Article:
Slightly deflated by the mismatch, we looked forward to dish four - Cassoulet of foie gras with cepes, butternut squash and spinach presented in a tiny black Le Creuset dish. The sommelier had chosen to pair it with Qupe Bien Nacido Cuvée Chardonnay Viognier 2007. Fresh, young, lively and acidic, it cut through the fat of the foie gras and lifted the dish wonderfully. We were both in raptures over this sublime combination - the mushrooms worked so well playing second fiddle to the foie gras in this symphony of flavour.

Four courses and five glasses of wine down, I had to try and find some room for the finale - Tagliatelle of girole mushrooms and foie gras, paired with Vincent Dureiul-Janthial Rully 1er Cru Les Mazieres 2005. The wine was delicious, with a crisp, fresh, apply nose and a rich creamy mouthfeel. Before I'd got my fork into the pasta, the swan had returned with a black truffle the size of walnut. He began shaving slithers onto my plate with vim, treating the truffle with the nonchalance you would a hunk of Tesco Value Cheddar. Of course I didn't want him to stop, so I refrained from lifting my hand until I could no longer see the pasta from beneath the sea of black. Diving in, it proved the epitome of what a good foie gras experience should be - an intense flavour sensation that makes you tilt your head back and close your eyes in the pure pleasure of it all.

Perhaps the beauty of foie gras lies in its exclusivity. The fact that it is saved for special occasions adds to the allure - a taste remembered that you long to experience again. How many days is it until Christmas?

Sunday, 8 November 2009

José Pizarro: Seasonal Spanish Food

On Thursday night I was invited by the Ambassador of Spain to celebrate the publication of Seasonal Spanish Food by José Pizarro, head chef across London's three Brindisa restaurants.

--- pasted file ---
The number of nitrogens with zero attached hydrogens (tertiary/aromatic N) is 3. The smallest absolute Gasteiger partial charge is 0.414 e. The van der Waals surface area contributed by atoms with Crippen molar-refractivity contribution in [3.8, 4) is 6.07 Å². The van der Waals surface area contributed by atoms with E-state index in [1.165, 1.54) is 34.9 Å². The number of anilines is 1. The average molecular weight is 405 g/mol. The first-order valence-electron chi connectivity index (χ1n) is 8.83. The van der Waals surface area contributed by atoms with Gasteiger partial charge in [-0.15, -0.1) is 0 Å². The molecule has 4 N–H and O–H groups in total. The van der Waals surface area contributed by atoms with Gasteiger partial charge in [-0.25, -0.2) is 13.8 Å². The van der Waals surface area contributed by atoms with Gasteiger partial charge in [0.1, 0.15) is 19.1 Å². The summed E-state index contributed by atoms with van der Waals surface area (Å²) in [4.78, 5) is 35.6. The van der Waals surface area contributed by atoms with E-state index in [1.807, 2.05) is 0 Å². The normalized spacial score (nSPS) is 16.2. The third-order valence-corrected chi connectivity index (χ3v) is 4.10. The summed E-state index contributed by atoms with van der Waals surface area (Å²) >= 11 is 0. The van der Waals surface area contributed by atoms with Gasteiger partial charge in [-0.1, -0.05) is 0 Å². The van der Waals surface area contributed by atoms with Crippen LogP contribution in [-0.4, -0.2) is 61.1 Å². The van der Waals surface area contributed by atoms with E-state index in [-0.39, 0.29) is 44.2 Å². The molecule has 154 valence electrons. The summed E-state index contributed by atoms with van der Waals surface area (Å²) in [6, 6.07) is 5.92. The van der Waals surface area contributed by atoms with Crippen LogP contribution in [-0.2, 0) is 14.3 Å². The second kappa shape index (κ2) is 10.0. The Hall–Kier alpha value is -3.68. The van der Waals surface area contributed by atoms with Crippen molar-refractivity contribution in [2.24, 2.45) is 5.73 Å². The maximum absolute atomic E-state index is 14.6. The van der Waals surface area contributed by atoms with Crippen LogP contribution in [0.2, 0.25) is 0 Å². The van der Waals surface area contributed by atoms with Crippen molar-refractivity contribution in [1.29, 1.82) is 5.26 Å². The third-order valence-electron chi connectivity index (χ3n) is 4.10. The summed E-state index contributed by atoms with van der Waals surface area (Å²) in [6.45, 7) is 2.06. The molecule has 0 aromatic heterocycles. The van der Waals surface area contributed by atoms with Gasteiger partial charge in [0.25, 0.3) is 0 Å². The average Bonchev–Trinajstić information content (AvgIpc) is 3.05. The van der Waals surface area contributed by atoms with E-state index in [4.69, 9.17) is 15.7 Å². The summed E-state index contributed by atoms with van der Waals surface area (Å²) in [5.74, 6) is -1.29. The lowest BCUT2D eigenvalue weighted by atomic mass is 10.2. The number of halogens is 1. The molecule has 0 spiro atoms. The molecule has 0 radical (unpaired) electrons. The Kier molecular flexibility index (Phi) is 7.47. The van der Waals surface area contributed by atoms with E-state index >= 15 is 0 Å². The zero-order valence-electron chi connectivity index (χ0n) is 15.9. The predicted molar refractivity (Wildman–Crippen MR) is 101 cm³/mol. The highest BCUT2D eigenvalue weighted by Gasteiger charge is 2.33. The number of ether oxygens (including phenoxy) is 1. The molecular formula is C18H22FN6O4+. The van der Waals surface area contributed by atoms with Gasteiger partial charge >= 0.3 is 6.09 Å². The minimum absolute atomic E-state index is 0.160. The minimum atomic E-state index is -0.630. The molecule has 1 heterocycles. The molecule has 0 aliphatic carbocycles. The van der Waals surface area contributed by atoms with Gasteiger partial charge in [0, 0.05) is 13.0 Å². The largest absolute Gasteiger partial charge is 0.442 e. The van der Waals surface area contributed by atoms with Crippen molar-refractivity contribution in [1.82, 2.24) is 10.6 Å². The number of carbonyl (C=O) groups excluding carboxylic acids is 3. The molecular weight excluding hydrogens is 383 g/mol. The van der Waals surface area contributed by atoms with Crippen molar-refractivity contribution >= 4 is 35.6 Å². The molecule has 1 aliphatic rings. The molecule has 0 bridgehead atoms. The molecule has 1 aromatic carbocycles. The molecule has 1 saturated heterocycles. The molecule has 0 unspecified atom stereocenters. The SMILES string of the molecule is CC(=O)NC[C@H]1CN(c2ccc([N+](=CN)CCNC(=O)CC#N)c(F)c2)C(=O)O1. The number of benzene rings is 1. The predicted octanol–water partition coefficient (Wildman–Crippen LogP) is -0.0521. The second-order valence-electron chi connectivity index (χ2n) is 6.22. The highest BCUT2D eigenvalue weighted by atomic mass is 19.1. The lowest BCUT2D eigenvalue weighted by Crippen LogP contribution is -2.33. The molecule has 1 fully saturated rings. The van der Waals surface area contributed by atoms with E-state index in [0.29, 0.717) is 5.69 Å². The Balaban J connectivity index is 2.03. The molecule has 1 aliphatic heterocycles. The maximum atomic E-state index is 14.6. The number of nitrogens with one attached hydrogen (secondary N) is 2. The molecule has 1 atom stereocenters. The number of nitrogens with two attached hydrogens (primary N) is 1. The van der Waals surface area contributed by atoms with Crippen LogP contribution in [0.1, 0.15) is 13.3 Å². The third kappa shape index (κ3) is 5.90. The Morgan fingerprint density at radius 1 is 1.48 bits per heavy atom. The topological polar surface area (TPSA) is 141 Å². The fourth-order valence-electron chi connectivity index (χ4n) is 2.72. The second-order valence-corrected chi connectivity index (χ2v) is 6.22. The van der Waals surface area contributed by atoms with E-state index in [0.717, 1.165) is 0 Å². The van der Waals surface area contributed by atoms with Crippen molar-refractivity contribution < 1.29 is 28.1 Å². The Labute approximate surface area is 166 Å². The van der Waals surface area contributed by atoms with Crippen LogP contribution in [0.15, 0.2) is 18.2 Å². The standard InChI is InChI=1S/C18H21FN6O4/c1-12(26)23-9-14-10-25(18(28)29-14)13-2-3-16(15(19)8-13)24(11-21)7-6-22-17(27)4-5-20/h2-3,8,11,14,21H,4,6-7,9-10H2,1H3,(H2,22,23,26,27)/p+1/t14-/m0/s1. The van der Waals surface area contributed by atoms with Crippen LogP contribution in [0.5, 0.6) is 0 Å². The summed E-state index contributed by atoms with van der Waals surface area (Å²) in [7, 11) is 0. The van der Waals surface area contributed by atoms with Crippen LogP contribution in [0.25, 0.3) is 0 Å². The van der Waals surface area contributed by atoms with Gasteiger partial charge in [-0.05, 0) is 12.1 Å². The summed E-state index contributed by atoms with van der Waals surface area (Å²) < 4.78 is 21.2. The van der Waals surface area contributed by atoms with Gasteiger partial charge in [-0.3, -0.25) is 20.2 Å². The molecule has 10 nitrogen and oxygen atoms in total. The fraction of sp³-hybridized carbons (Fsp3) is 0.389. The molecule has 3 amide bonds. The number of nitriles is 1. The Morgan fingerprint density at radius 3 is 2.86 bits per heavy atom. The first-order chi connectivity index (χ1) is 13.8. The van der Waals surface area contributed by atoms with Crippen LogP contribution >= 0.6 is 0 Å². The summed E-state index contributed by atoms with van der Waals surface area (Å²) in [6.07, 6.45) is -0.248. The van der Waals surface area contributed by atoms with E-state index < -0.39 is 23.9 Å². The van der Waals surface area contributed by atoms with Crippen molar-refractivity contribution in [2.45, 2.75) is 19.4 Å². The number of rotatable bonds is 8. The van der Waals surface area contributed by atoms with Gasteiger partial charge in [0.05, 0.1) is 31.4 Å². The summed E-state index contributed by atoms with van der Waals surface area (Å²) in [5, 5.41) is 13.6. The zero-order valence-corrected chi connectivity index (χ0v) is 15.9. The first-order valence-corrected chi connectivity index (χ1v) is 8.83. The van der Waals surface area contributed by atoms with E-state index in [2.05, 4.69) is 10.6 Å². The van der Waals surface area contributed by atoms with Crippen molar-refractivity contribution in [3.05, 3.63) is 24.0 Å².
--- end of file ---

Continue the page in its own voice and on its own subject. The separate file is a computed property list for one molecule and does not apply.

Making my way to the Spanish Embassy with my i-pod blasting out flamenco to get me in the mood, I was expecting the evening the follow the format of most book launches - a small intimate gathering in which to enjoy a glass or two of fizz and a sprinkling of canapés. I had clearly underestimated the size and scale of the event.

Spilling from the open door of the embassy was a long queue of smartly dressed human traffic that snaked around Belgrave Square. Party dress codes are something of a sartorial minefield. Should you err on the smart side of casual or the casual side of smart? The invitation said 'Lounge Suit', which is almost untranslatable for women. I began to panic as I notched up the number of evening dresses on display. Would my frilly dress cut the mostaza?

At the door the PR told me that the original guest list had started at 800 but had to be slashed to a mere 300. The best thing about these events is that you get to go behind closed doors and sneak a peek into realms that would otherwise remain forever closed. The interior of the building is breathtaking, with chandeliers hanging from the high ceilings.

Grabbing a glass of Cava, I entered the main room. It was heaving. It took me back to my days as a reporter for Pandora, the diary page of The Independent. Walking into a packed room where everyone appears to be in glittering conversation with one another can make for an unnerving minute or two, as you penetrate the room with an air of purpose, until that wonderful moment when you spot someone you know.

I spent my awkward minute admiring the goliath paintings adorning the walls of lords and ladies with hounds at their heels indulging in country pursuits. No sooner than I'd spotted some familiar faces a glass was tapped and the speeches began. Pizarro, looking jovial in a pink shirt, spoke of his childhood in Extremadura and how growing up in Spain all food was seasonal. The message of the book is about going back to basics: if you stick to fresh, good quality, seasonal ingredients they will speak for themselves.